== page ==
Cocooning with my books

Hoe reading has provided solace and good memories to a Galway bookseller during the Covid-19 pandemic

Des Kenny. Photo:- Dean Kelly

Des Kenny. Photo:- Dean Kelly

Due to the suddenness of the lockdown in Ireland, I found myself suddenly cocooning at home with little or no contact with the bookshop.

For something to read I had recourse to my own bookshelves. Like most personal libraries, the collection proved to be somewhat eclectic. While there is a strong section, as would be expected, of Irish interest, there are quite a few that have no Irish interest whatsoever, but played an important part in my own literary life. I found myself taking the books off the shelf and pursuing them, revisiting those magic moments.

On the top shelf, there is a six volume set of Emile Zola’s Les Rougon-Macquart. I had first come across the series during my first year in Paris. I had arrived there on a three year grant to study French literature. On arrival I discovered my French was abysmal and my purse light. I spent hours perusing the bouquinistes stalls along the Seine and discovered cheap paperback editions of the Zola [pictured below] novels and found them a major help in improving my French.

Emile Zola

A year later my mother came to spend a week in Paris. In a bookshop on the Boulevard St Michel we came across this extremely attractive set of Zola at a good sale price. I inveigled my mother to buy it for me. She looked for a bookseller's discount but this was not forthcoming on the grounds it was already reduced.

There followed a lively discussion between the two booksellers neither understanding the other, at the end of which my mother got me the books. When I look at the set, a strong memory comes to mind of my mother standing her ground on the Boulevard St Michel.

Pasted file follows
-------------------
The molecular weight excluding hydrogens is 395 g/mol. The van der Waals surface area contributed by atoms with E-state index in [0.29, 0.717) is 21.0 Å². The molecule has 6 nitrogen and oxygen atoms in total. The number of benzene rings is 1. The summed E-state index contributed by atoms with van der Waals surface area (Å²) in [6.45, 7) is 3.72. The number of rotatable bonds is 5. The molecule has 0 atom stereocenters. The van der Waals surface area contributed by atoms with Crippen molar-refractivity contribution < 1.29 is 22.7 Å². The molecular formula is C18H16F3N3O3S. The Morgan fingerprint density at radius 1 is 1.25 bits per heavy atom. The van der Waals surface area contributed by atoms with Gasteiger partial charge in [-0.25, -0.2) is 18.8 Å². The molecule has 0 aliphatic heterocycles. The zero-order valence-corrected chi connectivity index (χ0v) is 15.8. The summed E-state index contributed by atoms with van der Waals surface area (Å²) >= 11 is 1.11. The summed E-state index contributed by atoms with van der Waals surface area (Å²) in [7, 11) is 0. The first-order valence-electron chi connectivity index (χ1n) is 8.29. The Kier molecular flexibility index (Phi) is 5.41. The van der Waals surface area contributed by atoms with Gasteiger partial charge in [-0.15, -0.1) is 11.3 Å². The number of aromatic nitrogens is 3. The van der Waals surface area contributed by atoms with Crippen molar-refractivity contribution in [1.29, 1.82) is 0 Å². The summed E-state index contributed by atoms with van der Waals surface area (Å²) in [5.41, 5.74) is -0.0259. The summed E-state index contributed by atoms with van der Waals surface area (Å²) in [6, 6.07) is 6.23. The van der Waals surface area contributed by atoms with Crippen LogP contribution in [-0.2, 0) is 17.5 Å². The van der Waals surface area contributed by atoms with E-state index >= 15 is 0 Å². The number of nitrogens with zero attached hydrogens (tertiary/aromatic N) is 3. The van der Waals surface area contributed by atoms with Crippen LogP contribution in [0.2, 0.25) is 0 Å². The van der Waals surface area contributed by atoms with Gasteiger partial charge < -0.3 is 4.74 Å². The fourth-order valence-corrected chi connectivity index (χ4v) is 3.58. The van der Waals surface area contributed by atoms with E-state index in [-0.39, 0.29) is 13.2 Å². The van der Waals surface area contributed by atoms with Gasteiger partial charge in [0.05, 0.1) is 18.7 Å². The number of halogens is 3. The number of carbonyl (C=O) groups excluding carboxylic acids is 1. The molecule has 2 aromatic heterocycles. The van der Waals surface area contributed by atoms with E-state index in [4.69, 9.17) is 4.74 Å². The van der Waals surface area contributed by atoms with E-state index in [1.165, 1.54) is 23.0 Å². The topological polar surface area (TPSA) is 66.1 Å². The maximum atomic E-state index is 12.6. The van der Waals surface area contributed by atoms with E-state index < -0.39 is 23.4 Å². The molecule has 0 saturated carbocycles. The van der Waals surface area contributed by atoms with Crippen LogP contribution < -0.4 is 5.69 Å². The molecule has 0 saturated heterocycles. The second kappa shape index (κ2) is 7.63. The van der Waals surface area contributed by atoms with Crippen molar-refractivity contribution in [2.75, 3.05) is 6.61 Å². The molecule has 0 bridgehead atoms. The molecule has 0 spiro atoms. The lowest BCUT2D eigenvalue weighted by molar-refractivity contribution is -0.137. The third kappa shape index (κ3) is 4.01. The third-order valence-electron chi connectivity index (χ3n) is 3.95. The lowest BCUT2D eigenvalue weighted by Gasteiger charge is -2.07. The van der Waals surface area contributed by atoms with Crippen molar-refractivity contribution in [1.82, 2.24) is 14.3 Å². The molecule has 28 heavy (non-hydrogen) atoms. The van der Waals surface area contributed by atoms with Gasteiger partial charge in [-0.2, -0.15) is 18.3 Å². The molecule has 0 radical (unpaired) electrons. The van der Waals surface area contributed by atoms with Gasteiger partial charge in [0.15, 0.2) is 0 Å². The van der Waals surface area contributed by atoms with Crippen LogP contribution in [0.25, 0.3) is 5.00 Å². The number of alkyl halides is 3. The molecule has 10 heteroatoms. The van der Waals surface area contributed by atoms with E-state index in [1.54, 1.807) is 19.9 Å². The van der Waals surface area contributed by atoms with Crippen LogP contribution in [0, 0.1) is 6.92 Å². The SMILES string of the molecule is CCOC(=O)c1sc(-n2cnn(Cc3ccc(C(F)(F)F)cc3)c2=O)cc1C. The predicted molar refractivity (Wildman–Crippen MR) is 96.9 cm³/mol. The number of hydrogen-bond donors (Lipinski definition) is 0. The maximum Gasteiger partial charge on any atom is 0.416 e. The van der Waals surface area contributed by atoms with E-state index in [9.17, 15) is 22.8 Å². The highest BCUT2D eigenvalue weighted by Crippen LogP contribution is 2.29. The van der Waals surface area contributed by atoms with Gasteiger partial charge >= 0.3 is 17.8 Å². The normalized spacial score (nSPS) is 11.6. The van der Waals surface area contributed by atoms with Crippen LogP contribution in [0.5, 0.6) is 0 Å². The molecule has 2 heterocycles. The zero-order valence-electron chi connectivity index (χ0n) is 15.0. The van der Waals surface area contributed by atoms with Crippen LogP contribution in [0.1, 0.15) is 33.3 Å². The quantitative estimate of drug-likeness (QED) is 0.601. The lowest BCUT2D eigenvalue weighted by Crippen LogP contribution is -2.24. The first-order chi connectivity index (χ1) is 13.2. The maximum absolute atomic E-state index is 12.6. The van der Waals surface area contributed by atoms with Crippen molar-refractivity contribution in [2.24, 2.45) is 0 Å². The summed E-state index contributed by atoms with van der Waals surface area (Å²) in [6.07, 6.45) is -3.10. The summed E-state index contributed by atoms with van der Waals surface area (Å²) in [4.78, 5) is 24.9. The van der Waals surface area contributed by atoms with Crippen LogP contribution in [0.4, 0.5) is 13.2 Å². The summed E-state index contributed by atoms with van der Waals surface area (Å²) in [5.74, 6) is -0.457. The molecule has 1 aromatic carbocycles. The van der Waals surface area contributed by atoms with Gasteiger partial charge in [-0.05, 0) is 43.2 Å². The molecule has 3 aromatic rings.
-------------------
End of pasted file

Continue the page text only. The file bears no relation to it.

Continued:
'An abiding image ia that of Jung Chang’s mother and mine having a lively conversation at the bookshop counter, neither able to speak the others language'

On another shelf, there is a signed copy of Wild Swans by the Chinese writer, Jung Chang published in 1991. On the inside cover we read: “Combining the intimacy of memoir with the epic sweep of a great novel, Wild Swans tells the story of three women - Jung Chang, her mother and grandmother- whose fortunes mirror the tumultuous history of 20th-century China. As the years pass in this beautifully detailed family tapestry, we see three lives unfolding one from the other, through love, tragedy and renewal.”

A year or two after the publication of this extraordinary book, Jung Chang was invited to read in Galway during which she and her mother visited the bookshop. It was an extraordinary occasion. The signing attracted a healthy crowd. It was made all the more special by an abiding image which always jumps to mind every time I peak at the book, that of Jung Chang’s mother and mine having a lively conversation at the bookshop counter, neither able to speak the others language, but their warmth and mutual understanding of each other has never left me.

Revisiting these books has made the cocooning all the more bearable and brought back many happy memories.


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